New York magazine asked 61 book critics to name their "favourite underrated book of the past ten years", and the full list, with brief annotations, is published in their current issue. I scrolled through, wondering if any Caribbean books would make an appearance--and there, nominated by Jean Stein, was Patrick Chamoiseau's Texaco.
I'm wondering, dear readers, what a "best underrated" list restricted to Caribbean books would look like. Off the top of my head, my choice would probably be Charlotte Williams's memoir Sugar and Slate, a nuanced story of the author's struggle to come to terms with her divided heritage--Welsh and Guyanese--and to understand the meanings and possibilities of "home". Identity, dividedness, and exile are classic themes in Caribbean literature, but Williams tackles them from what feels like a fresh perspective; and then there is the particular interest of her take on her father, the celebrated Guyanese artist and writer Denis Williams. (I wrote a very short review of Sugar and Slate some years ago.)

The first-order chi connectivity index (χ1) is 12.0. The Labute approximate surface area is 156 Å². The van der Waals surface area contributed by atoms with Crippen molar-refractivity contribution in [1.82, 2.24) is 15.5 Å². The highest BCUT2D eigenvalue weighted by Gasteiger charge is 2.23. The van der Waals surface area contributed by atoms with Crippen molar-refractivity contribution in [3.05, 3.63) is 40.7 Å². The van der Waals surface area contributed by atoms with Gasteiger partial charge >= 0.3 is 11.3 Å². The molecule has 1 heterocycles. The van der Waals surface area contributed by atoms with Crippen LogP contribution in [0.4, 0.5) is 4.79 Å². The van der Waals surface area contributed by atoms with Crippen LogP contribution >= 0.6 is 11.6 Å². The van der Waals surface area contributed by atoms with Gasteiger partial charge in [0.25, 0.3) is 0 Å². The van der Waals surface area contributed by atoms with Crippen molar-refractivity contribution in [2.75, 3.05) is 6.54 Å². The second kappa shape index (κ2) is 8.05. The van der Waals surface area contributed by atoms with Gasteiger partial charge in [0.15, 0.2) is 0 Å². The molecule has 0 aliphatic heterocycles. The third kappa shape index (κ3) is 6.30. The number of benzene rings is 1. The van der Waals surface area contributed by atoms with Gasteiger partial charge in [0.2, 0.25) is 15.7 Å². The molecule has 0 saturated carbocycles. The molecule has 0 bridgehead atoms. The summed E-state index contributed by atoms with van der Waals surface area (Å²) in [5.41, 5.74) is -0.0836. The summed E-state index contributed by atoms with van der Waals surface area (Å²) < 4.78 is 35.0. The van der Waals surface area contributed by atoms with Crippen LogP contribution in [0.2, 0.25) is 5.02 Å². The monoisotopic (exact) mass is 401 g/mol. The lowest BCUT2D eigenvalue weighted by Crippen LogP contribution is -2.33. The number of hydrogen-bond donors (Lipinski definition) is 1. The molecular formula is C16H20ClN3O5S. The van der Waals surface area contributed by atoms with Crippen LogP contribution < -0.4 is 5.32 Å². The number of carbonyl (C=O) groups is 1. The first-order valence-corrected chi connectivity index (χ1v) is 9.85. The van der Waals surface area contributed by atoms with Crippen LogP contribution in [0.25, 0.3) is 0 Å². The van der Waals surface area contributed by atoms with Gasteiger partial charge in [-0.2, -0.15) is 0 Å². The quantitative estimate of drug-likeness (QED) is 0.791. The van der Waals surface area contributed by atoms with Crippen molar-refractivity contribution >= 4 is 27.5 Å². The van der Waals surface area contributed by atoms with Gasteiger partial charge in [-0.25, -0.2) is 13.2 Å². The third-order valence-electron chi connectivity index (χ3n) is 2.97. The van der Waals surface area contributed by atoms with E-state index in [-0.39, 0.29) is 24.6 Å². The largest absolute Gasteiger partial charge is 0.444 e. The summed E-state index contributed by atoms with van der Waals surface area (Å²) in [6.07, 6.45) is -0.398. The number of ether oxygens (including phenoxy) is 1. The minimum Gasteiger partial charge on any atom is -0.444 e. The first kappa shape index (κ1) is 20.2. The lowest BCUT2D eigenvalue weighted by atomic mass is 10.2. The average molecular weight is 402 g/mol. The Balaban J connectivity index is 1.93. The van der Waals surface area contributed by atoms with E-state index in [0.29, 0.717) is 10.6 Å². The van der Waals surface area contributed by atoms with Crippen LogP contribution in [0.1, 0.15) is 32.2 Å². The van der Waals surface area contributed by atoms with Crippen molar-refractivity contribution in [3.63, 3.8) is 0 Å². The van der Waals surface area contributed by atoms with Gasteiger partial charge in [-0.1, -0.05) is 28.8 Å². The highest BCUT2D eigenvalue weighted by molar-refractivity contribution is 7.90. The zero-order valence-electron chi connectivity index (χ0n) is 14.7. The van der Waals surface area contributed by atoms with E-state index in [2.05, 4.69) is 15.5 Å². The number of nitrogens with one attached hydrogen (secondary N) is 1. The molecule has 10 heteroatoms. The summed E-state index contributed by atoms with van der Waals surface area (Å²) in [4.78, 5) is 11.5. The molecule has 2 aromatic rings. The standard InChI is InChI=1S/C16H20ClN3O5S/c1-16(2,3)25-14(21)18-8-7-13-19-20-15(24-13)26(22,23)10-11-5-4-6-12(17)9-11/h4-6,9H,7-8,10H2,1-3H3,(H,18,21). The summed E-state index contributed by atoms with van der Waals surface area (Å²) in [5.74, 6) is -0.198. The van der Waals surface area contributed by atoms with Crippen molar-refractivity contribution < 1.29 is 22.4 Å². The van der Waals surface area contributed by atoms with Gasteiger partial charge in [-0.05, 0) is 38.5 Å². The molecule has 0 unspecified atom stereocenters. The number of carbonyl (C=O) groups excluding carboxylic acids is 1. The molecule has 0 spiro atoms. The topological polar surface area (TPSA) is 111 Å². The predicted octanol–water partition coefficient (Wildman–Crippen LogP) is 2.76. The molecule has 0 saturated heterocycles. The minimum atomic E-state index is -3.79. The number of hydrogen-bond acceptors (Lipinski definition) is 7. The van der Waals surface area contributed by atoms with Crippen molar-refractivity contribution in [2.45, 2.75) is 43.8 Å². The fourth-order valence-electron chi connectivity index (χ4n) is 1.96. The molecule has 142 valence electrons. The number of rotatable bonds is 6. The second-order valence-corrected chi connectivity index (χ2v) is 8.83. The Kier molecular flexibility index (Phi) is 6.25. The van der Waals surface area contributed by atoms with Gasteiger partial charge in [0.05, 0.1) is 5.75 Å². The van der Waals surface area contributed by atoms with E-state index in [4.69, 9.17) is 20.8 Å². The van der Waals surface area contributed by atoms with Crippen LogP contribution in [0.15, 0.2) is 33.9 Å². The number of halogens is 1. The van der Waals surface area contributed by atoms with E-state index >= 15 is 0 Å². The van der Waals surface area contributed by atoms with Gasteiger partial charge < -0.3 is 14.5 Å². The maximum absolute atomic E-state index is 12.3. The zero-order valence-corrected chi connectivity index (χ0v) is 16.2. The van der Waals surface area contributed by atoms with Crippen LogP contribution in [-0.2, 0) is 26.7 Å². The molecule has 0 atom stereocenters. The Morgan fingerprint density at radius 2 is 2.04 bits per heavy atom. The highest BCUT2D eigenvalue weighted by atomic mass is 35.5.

What would your "best underrated" Caribbean books of the last decade be, dear readers? Let us know in the comments below.
Dear readers: For our sixth anniversary in May 2010, The Caribbean Review of Books has launched a new website at www.caribbeanreviewofbooks.com. Antilles has now moved to www.caribbeanreviewofbooks.com/antilles — please update your bookmarks and RSS feed. If you link to Antilles from your own blog or website, please update that too!
Wednesday, 30 May 2007